OIO consents 5 special forestry tests in March

30 April 2020

In March 2020, the Overseas Investment Office granted consent to five applications under the special forestry test pathway


On 22 October 2018, rules for overseas investment in forestry were changed to streamline the consent process and encourage investment.

The special forestry test was introduced as a more straightforward test for conventional forestry investments.  This followed consultation on changes to the Overseas Investment Act, the acquisition of certain forestry right interests being brought into the screening regime along with the Government’s One Billion Trees programme and climate change targets. The special forestry test is designed for conventional forestry investments, and it is not available for other forestry investments such as permanent forestry.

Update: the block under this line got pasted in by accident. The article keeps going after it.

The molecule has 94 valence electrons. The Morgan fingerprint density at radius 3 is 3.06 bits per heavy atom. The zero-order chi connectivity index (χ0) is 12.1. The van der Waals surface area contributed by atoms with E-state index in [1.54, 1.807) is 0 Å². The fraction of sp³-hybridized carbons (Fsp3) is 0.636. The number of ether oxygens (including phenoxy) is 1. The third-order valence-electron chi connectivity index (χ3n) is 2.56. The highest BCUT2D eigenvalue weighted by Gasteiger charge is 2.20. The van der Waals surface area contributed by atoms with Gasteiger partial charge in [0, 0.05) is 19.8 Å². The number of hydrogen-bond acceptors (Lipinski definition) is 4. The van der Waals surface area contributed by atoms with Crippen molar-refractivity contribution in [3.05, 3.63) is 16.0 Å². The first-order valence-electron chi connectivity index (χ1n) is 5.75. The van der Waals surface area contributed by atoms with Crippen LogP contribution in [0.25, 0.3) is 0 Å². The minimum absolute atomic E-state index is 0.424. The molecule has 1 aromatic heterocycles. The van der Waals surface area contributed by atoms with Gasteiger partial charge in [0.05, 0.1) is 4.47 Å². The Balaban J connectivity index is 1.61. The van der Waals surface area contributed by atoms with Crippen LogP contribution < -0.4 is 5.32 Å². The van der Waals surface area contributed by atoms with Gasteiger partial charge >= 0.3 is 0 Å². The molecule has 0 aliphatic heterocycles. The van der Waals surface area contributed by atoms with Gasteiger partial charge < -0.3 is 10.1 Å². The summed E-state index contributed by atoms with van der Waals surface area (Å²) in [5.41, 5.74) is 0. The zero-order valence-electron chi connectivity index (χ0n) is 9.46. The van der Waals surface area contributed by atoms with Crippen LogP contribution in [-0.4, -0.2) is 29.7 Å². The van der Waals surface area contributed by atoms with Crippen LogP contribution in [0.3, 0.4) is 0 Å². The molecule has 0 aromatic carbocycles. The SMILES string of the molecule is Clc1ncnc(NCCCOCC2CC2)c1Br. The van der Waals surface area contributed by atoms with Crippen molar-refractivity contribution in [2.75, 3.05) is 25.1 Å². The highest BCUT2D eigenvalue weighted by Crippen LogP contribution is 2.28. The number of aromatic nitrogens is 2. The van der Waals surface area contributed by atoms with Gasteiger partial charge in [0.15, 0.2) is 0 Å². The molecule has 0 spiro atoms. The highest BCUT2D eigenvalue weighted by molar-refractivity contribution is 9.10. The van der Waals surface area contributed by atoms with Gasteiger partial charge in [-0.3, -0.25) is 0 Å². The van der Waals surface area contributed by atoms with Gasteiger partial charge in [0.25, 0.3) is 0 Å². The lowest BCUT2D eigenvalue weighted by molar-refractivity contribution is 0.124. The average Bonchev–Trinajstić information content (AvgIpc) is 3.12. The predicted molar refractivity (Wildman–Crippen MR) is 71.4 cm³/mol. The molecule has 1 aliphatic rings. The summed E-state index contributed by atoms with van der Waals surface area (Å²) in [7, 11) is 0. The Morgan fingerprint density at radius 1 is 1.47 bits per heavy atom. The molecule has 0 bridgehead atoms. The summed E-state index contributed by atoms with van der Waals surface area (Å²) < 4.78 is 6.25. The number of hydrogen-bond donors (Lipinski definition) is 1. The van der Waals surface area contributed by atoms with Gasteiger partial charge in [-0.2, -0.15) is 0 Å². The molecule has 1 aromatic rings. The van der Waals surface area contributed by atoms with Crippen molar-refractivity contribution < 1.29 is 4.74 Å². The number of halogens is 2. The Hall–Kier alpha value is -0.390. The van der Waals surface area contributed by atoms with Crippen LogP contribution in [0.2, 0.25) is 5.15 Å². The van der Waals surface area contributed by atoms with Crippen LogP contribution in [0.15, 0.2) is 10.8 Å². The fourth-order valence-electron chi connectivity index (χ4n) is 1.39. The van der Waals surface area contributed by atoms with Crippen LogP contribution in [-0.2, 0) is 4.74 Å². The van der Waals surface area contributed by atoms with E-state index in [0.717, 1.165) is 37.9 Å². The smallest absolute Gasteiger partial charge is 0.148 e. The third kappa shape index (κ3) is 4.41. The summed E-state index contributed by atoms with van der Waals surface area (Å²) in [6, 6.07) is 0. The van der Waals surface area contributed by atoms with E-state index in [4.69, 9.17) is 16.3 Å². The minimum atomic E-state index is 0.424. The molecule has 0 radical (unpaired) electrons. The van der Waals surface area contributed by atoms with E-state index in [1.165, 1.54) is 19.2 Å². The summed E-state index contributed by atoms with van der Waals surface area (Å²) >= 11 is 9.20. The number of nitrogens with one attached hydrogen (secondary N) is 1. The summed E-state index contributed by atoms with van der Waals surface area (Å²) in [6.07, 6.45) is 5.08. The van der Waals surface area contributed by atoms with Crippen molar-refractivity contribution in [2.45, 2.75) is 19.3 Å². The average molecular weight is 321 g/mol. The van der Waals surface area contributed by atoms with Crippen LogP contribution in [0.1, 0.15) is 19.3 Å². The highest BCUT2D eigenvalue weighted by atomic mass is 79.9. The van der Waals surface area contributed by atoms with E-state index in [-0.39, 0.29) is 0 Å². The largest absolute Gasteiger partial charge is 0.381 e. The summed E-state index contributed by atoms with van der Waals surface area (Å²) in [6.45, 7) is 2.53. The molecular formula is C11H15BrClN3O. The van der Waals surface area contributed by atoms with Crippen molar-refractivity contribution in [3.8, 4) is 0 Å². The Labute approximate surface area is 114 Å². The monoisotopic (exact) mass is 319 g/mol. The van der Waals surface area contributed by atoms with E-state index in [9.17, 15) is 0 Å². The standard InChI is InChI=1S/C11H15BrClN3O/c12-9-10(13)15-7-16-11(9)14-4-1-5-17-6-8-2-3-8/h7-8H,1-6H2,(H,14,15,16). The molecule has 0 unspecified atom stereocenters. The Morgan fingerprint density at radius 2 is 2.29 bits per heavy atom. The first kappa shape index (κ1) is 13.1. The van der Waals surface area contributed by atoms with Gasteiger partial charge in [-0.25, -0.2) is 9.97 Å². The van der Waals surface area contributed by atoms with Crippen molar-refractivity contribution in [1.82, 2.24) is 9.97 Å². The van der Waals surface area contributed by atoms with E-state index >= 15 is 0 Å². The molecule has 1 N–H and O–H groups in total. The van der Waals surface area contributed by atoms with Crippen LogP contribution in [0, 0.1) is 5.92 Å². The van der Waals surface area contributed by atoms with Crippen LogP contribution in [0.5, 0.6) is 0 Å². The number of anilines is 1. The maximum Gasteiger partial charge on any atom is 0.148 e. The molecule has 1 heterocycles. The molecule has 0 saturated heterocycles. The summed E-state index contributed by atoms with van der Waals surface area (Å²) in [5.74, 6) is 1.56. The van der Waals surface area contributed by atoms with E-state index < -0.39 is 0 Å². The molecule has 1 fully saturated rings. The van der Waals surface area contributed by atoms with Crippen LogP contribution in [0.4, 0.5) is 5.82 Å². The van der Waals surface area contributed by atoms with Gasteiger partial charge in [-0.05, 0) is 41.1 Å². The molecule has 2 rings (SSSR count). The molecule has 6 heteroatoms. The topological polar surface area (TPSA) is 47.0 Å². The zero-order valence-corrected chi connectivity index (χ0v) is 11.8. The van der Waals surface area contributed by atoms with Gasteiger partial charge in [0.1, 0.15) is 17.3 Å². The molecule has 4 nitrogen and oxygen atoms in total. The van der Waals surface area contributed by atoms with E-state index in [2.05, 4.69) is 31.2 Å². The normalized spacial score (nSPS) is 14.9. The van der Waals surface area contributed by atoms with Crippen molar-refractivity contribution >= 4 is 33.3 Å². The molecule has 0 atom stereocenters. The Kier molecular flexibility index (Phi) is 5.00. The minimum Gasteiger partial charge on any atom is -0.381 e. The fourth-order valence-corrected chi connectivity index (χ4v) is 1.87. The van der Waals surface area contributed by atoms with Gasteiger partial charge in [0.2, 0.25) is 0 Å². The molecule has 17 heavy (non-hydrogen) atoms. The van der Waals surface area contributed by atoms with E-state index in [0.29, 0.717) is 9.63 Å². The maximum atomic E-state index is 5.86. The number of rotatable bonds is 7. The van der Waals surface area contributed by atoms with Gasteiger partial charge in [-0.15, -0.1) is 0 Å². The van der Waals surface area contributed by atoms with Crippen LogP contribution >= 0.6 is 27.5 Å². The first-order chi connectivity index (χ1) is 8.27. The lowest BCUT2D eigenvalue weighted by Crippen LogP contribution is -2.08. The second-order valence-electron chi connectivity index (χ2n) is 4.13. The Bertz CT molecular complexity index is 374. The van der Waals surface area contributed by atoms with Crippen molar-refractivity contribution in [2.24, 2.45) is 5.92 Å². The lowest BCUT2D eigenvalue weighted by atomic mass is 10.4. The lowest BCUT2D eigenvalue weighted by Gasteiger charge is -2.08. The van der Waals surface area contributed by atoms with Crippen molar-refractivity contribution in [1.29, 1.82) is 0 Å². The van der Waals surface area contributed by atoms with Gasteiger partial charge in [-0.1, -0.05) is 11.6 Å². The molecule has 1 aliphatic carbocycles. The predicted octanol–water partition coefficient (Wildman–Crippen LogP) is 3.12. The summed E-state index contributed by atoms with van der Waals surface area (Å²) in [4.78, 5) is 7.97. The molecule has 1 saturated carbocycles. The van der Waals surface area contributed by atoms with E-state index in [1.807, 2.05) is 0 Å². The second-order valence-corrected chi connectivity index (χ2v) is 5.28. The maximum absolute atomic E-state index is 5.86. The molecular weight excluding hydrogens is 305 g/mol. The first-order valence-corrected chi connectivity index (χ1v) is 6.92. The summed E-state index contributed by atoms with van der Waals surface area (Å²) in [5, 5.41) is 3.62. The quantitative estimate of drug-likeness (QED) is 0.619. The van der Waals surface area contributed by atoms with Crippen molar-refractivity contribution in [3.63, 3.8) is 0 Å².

Criteria for the special forestry test includes that:

  • the land is used exclusively, or nearly exclusively, for forestry activities
  • the land be replanted after harvest (in most cases)
  • existing arrangements are maintained or implemented, such as public access, protection of habitat for indigenous plants and animals, certain historic heritage or wahi tapu areas, and log supply arrangements.

“Each application received under the pathway is assessed by the Overseas Investment Office on its own merits and against the relevant criteria,” says Vanessa Horne, Group Manager for the Overseas Investment Office. “The Office has continued to facilitate valuable investment in the forestry industry and to protect any relevant existing arrangements over that land.”

There have been 44 special forestry test consents and two forestry standing consents approved since the law change in 2018.

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